Mentions of Trump made up nearly 38% of the conversation about misinformation, an analysis of more than 38 million articles published in English language media between January and May, according to the new study from Cornell’s Alliance for Science.
As part of those 38 million articles published, more than 1.1 million (or nearly 3%) were about misinformation surrounding the pandemic. In those articles, Trump was mentioned more than 423,000 times, a frequency of 37.9%. Articles about misinformation that “mentioned Trump in the context of misinformation but did not mention a specific other topic at the same time” constituted more than 115,000 articles, or 10.3% of the total.
Cornell Alliance for Science director Sarah Evanega, the lead author of the study, told the New York Times that the role Trump played was the “biggest surprise” of the study. “That’s concerning in that there are real-world dire health implications,” she said.
By far, the most frequently mentioned conspiracies were around so-called “miracle cures,” which constituted over a quarter of the articles, or more than 295,000 articles, about misinformation that were published in traditional media. At various points during the pandemic, Trump has touted the anti-malaria drug hydroxychloroquine and, at one point, suggested people should inject bleach into their actual bodies.
Other frequently mentioned conspiracies included the idea that Democrats manufactured the pandemic to coincide with Trump’s impeachment (3.6%, or more than 40,000 articles), “Wuhan lab/bioweapon” hoax (2.6%, or nearly 30,000 articles), and the 5G conspiracy (2.1%, more than 23,000 articles), though the study notes much of the coverage of the latter was fact-checking. But while “grassroots” conspiracy theories appeared in the analysis, the study said, “they contributed far less to the overall volume of misinformation than more powerful actors, in particular the US President.”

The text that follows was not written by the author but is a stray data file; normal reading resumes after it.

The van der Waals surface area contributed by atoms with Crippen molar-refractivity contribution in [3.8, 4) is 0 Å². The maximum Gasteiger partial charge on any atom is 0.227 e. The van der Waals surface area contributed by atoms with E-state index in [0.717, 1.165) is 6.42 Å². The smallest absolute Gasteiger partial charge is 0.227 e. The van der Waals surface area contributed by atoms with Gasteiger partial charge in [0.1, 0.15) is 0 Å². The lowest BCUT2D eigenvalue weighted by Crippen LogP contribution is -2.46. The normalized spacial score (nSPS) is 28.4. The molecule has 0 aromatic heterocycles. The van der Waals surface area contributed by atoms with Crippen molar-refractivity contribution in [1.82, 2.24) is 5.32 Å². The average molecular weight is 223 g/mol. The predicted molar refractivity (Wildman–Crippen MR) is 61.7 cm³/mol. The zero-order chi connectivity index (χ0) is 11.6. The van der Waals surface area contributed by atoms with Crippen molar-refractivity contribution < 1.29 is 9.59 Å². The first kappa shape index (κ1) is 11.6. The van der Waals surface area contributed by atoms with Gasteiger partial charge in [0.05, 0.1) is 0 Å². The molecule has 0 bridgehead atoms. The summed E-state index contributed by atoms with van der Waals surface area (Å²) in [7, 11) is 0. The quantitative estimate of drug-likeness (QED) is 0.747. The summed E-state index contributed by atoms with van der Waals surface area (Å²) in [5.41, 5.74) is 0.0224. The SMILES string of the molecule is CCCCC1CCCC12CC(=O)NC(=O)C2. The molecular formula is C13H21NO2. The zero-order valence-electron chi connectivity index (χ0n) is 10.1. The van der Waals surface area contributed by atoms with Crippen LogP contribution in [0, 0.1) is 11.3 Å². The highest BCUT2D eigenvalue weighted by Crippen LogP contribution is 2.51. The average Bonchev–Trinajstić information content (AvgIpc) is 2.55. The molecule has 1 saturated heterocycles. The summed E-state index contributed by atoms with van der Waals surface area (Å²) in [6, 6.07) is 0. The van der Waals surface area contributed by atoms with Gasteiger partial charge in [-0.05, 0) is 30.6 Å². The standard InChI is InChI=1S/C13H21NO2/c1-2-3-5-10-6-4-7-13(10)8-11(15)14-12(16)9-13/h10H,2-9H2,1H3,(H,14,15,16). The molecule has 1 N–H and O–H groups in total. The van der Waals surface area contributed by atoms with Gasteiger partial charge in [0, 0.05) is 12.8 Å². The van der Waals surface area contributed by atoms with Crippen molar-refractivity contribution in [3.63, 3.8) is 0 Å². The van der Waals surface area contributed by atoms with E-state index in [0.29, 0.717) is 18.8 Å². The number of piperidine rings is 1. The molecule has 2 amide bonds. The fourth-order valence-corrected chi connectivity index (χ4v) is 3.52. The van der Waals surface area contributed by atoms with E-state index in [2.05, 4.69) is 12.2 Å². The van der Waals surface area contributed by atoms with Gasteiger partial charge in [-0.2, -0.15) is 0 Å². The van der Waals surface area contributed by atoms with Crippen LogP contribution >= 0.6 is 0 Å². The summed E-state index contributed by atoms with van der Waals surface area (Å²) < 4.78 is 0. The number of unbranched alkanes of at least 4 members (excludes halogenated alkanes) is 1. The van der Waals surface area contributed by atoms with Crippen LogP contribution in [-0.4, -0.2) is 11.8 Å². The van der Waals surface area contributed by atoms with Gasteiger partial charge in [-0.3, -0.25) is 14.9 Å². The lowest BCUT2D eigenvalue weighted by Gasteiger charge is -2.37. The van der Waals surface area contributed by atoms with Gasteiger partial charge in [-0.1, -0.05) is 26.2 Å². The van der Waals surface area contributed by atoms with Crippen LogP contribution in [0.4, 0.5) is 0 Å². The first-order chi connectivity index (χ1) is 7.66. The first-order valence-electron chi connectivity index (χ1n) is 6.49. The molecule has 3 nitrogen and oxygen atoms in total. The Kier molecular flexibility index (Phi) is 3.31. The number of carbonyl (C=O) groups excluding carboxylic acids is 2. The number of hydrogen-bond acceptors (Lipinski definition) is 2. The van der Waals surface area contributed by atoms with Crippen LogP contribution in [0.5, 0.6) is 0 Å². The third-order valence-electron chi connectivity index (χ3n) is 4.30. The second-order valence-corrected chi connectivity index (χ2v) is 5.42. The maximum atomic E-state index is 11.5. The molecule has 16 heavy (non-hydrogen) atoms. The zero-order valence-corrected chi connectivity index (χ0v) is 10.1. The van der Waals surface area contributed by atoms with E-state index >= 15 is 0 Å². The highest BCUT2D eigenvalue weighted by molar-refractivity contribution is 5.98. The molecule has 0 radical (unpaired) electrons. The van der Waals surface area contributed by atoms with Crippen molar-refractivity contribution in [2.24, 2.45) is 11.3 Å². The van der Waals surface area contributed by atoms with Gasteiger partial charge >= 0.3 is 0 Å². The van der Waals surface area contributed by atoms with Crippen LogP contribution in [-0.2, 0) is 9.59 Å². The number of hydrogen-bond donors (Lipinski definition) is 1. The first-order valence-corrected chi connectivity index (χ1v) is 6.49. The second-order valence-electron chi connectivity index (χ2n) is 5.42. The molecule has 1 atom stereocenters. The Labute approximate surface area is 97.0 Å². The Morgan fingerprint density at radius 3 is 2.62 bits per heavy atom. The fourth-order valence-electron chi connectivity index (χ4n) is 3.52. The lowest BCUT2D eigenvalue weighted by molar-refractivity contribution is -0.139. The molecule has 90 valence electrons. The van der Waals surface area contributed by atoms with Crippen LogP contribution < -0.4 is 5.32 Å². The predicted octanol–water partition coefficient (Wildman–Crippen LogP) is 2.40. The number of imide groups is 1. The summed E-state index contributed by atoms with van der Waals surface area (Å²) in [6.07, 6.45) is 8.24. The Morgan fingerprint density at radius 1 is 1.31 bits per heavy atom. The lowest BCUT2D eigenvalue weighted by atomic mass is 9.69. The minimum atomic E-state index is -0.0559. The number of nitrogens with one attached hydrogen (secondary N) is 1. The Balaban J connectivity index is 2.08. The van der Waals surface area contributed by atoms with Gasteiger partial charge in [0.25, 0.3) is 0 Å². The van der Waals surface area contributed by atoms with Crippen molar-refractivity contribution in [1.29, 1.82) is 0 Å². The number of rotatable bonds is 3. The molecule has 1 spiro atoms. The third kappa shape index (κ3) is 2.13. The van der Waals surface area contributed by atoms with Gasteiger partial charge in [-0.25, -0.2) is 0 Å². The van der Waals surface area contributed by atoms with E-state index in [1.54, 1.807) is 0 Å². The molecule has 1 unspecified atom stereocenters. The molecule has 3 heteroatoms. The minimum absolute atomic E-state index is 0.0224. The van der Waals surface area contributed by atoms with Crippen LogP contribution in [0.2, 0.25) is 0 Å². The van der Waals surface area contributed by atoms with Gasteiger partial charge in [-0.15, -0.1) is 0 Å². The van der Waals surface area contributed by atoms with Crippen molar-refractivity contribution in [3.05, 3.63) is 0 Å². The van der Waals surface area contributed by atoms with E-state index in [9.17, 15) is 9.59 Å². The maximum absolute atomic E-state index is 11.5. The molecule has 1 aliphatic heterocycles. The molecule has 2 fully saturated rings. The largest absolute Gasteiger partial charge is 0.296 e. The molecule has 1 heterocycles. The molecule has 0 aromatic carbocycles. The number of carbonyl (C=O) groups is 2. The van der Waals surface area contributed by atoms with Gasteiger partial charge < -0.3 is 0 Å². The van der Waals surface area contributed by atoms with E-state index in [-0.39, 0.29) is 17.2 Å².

The study’s authors also heavily criticized the media’s “outsized role” in spreading that information uncritically, and noted that fact-checks and other corrective pieces made up just 16% of the misinformation discourse.
“By choosing to uncritically report statements and remarks made by influential persons,without necessarily verifying or discounting the accuracy of those claims, they risk unwittingly facilitating the dissemination of misinformation,” the study’s authors wrote. To correct this, they suggested that experts should have “greater prominence” in media coverage, and that misinformation should be corrected within the story itself and not in a separate fact-checking article.
While accidental poisonings spiked earlier this year after Trump’s bleach comments, it’s unknown how many people have died partially as a result of believing misinformation about the pandemic. The risks, however, are dire—it’s been suggested that misinformation contributed to an additional 300,000 deaths in South Africa during the HIV/AIDs outbreak, the researchers said.
“If similar or worse outcomes are to be avoided in the present COVID-19 pandemic, greater efforts will need to be made to combat the infodemic that is already substantially polluting the wider media discourse,” they wrote.
Cover: In this April 17, 2020, file photo Dr. Anthony Fauci, director of the National Institute of Allergy and Infectious Diseases, about the coronavirus, as President Donald Trump listens, in the James Brady Press Briefing Room of the White House in Washington. (AP Photo/Alex Brandon, File)